Hip arthroscopy in the presence of dysplasia

Arthroscopy. 2003 Dec;19(10):1055-60. doi: 10.1016/j.arthro.2003.10.010.


Purpose: Intra-articular pathology of the hip is often associated with dysplasia. The presence of dysplasia is often believed to be a harbinger of poor results for arthroscopy. The purpose of this study was to report the results of operative hip arthroscopy in conjunction with dysplastic disease of the hip.

Type of study: Prospective clinical case series.

Methods: All patients undergoing hip arthroscopy are prospectively assessed with a modified Harris hip score performed preoperatively and postoperatively at 3, 12, 24, and 60 months. A minimum of 1-year follow-up has currently accumulated for 184 consecutive cases. The center edge (CE) angle of Wiberg is measured on the anteroposterior pelvis film and categorized as normal (> 25 degrees ), dysplastic (< 20 degrees ), or borderline dysplasia (20 degrees -25 degrees ).

Results: In this study, 48 patients were identified with either dysplasia (16) or borderline dysplasia (32). At an average of 27 months, 100% follow-up was noted. For the dysplastic group, the average preoperative score was 57 and postoperative score was 83. For borderline dysplasia, the average preoperative score was 50 and postoperative score was 77. Statistically, no difference was found between the 2 groups. Collectively, the average improvement was 27 points, with 79% (38 patients) of patients showing at least a 10-point improvement.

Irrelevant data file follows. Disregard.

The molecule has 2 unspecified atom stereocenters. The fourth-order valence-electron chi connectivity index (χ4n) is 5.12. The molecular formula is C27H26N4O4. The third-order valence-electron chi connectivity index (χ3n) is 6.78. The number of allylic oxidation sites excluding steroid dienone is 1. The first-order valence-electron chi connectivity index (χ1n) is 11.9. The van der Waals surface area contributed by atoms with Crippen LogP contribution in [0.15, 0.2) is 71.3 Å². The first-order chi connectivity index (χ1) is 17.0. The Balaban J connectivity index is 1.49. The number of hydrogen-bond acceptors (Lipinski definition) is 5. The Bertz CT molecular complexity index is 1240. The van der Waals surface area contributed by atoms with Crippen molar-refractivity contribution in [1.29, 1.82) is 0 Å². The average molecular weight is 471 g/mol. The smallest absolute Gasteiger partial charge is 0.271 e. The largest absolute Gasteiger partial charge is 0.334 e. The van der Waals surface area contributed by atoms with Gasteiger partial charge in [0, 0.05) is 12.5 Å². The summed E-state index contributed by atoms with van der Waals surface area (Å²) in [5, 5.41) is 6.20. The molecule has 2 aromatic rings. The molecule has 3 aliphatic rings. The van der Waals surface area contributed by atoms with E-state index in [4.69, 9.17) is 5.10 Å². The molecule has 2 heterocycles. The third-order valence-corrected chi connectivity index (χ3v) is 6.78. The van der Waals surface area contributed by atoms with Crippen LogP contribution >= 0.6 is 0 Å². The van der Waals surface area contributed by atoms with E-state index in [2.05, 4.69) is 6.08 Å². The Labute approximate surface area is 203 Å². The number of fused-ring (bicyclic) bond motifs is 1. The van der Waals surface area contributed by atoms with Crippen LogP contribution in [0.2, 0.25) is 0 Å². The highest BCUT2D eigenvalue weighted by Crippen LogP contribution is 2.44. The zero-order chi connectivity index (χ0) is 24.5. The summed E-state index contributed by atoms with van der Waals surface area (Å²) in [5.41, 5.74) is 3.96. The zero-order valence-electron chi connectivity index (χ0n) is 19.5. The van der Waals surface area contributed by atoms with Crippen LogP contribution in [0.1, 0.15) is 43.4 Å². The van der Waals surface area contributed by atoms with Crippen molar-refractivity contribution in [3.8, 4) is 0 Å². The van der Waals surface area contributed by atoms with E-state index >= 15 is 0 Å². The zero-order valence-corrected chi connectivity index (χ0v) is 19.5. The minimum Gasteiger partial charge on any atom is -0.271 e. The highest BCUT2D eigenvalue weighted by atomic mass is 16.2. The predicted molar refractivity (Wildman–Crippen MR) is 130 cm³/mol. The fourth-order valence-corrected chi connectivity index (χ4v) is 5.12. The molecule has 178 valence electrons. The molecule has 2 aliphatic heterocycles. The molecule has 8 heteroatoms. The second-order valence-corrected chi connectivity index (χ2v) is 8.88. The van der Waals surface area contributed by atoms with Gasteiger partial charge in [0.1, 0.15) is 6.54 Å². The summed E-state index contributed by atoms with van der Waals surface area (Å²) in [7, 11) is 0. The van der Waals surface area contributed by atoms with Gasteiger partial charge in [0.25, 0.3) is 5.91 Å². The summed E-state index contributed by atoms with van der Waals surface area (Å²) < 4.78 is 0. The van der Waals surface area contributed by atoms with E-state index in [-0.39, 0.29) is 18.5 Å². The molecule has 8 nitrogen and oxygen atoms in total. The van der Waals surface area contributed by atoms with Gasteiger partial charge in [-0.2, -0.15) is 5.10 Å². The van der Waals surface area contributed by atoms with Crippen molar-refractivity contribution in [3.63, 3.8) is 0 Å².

Conclusions: The results of arthroscopy in the presence of dysplasia compare favorably with the general population previously reported. The response to treatment is probably dictated more by the nature of the intra-articular pathology rather than simply the presence or absence of radiographic evidence of dysplasia.

MeSH terms

  • Adolescent
  • Adult
  • Arthroscopy*
  • Contraindications
  • Female
  • Hip Dislocation, Congenital / pathology*
  • Hip Dislocation, Congenital / surgery*
  • Hip Joint / pathology
  • Hip Joint / surgery
  • Humans
  • Male
  • Middle Aged
  • Prospective Studies
  • Severity of Illness Index